vulnerable to flooding and or storm surge, and the E designation is usually either the highest elevation and or the furthest inland. The TWO exceptions to this are 1-Mobile Homes are all mandatory A level evacuation, and 2-When a certain area regardless of it’s location away from known vulnerabilities is in the forecast direct path of the storm.
If you are in an evacuation zone, then the third step would be to determine the designated shelters in your area, what they will and will not accommodate, if you have special needs, such as pets or medical needs. If you are taking your pets with you, they need to have up-to-date vet records with current vaccinations noted down.
Then you need to mapout multiple escape routes, in case one is not usable when the pressure is on and everyone is racing around in a panic. Then, you need to put an emergency plan in place, so that you and your
family know what to do when the time arrives. Texas and Florida have both found themselves with evacuation problems, when too may people were caught on the road near the time of the storm landing.
If you are staying in your home, then you also need to plan for that particular situation, what needs to be done, in what order and what each member in the family will be doing and how you will be spending the time while waiting out the storm. You also need to determine where the safest parts of your house are and to locate your family members in those areas for the duration of the storm. If your home was built in Florida, 2002, or later, the new codes were in place at that time and it is required for a home to be hurricane resistant, up to 120 MPH.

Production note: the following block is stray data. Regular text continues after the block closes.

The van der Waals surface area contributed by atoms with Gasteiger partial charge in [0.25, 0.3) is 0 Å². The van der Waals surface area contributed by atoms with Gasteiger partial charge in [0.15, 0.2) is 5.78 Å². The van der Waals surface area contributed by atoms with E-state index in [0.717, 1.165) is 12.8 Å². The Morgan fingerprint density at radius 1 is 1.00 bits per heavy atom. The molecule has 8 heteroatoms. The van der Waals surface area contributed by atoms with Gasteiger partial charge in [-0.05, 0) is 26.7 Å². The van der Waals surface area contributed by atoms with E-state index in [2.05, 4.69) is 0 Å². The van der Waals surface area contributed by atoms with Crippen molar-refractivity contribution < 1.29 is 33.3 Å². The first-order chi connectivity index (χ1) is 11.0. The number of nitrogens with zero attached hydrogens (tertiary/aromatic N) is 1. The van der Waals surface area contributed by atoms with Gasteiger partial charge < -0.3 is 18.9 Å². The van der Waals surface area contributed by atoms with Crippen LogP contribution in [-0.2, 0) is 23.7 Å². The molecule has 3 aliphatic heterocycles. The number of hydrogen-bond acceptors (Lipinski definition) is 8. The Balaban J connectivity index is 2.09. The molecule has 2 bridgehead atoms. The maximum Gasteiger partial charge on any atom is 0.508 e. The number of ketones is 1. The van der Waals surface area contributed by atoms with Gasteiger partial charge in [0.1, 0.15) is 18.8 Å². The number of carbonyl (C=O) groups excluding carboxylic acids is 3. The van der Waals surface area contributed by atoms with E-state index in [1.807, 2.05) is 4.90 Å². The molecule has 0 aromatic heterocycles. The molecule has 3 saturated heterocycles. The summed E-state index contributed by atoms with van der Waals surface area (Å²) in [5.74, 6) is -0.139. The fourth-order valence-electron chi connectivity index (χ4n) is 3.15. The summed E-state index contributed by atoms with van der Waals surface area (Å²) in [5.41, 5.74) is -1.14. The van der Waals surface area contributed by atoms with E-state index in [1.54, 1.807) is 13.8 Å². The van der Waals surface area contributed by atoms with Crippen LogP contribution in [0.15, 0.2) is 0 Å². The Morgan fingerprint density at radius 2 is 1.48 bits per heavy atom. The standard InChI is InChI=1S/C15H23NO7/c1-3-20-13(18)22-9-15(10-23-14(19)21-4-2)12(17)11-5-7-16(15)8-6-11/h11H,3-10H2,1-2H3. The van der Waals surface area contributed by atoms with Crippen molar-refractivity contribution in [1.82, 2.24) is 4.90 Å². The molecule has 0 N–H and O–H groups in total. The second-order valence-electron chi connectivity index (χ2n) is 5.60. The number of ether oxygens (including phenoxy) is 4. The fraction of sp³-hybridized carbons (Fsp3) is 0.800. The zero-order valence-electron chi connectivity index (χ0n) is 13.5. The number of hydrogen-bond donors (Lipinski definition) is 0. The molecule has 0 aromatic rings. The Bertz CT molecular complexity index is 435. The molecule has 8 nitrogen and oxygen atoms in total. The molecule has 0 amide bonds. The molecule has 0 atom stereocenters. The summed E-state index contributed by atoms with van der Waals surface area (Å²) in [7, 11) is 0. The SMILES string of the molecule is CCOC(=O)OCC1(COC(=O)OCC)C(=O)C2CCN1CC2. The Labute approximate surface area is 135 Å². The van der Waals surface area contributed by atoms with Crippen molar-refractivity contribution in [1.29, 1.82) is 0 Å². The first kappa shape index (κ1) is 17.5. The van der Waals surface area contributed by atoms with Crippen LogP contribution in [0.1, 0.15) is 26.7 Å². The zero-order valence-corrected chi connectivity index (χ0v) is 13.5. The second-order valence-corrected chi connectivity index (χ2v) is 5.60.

You need to be aware of what your household insurance will cover and what it will not cover and either adjust the coverage or prepare for the limitations. For example, since we had to build a new house in 2002 and we are not in a flood or storm surge zone, we had a wooden house built up on four feet of concrete blocks instead of the popular block home that is built on a slab of concrete, right on the ground. Flood insurance can be very expensive or impossible to get, especially in Florida. By building our home up off the ground, we avoided the flooding that did happen in ’04-’05 without the expense of the insurance. Another suggestion, would be to move all valuables to the attic if you have one. Personal note- After we built our home, we kept being asked why we built a wooden home, or stick built as the builders call it, instead of a block home. After the storms of 2004-2005, no one has asked why.
Make an inventory of your household contents in case of storm damage,or looting in the case of evacuation, so that you have a record to present to your insurer, if you have that kind of coverage. If you don’t, at least the looted part could be used for a police report. Sometimes, storm damage has also been claimed as a part of the FEMA process, when it came time to take account of damages. But the regulations get changed often and aren’t always applied equally in all storm zones or in different seasons.
If you or anyone in your family have any serious medical needs, they should be reported to the authorities in charge of evacuations, at the beginning of the hurricane season, so that they can be aware of your situation in case a need arises. The appropriate contact numbers are usually in the hurricane guide.
None of these preparations cost anything, except the time taken to do them.